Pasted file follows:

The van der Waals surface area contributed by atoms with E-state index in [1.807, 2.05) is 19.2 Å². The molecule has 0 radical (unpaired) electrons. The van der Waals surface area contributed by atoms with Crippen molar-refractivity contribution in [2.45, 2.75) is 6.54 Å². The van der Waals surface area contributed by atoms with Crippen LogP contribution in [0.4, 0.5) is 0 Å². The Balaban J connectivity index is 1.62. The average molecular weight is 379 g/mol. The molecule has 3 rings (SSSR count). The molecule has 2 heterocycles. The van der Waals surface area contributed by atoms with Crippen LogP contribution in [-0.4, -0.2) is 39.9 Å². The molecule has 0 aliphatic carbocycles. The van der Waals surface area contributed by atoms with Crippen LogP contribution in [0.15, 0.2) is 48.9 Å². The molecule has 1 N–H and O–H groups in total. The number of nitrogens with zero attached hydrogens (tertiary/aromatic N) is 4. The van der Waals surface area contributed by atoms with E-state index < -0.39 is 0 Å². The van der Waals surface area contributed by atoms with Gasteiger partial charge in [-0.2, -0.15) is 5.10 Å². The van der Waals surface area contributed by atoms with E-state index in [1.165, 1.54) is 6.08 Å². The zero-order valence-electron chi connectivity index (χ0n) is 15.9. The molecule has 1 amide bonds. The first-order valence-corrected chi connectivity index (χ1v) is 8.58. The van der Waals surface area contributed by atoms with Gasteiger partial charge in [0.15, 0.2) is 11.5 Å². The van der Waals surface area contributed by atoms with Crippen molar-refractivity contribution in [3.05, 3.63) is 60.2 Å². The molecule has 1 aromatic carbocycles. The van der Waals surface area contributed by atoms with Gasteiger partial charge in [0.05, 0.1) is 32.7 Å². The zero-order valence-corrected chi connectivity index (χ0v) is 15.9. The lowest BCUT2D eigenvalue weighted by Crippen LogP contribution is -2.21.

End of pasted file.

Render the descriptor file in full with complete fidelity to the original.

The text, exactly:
The van der Waals surface area contributed by atoms with E-state index in [1.807, 2.05) is 19.2 Å². The molecule has 0 radical (unpaired) electrons. The van der Waals surface area contributed by atoms with Crippen molar-refractivity contribution in [2.45, 2.75) is 6.54 Å². The van der Waals surface area contributed by atoms with Crippen LogP contribution in [0.4, 0.5) is 0 Å². The Balaban J connectivity index is 1.62. The average molecular weight is 379 g/mol. The molecule has 3 rings (SSSR count). The molecule has 2 heterocycles. The van der Waals surface area contributed by atoms with Crippen LogP contribution in [-0.4, -0.2) is 39.9 Å². The molecule has 0 aliphatic carbocycles. The van der Waals surface area contributed by atoms with Crippen LogP contribution in [0.15, 0.2) is 48.9 Å². The molecule has 1 N–H and O–H groups in total. The number of nitrogens with zero attached hydrogens (tertiary/aromatic N) is 4. The van der Waals surface area contributed by atoms with E-state index < -0.39 is 0 Å². The van der Waals surface area contributed by atoms with Gasteiger partial charge in [-0.2, -0.15) is 5.10 Å². The van der Waals surface area contributed by atoms with E-state index in [1.165, 1.54) is 6.08 Å². The zero-order valence-electron chi connectivity index (χ0n) is 15.9. The molecule has 1 amide bonds. The first-order valence-corrected chi connectivity index (χ1v) is 8.58. The van der Waals surface area contributed by atoms with Gasteiger partial charge in [0.15, 0.2) is 11.5 Å². The van der Waals surface area contributed by atoms with Crippen molar-refractivity contribution in [3.05, 3.63) is 60.2 Å². The molecule has 1 aromatic carbocycles. The van der Waals surface area contributed by atoms with Gasteiger partial charge in [0.05, 0.1) is 32.7 Å². The zero-order valence-corrected chi connectivity index (χ0v) is 15.9. The lowest BCUT2D eigenvalue weighted by Crippen LogP contribution is -2.21.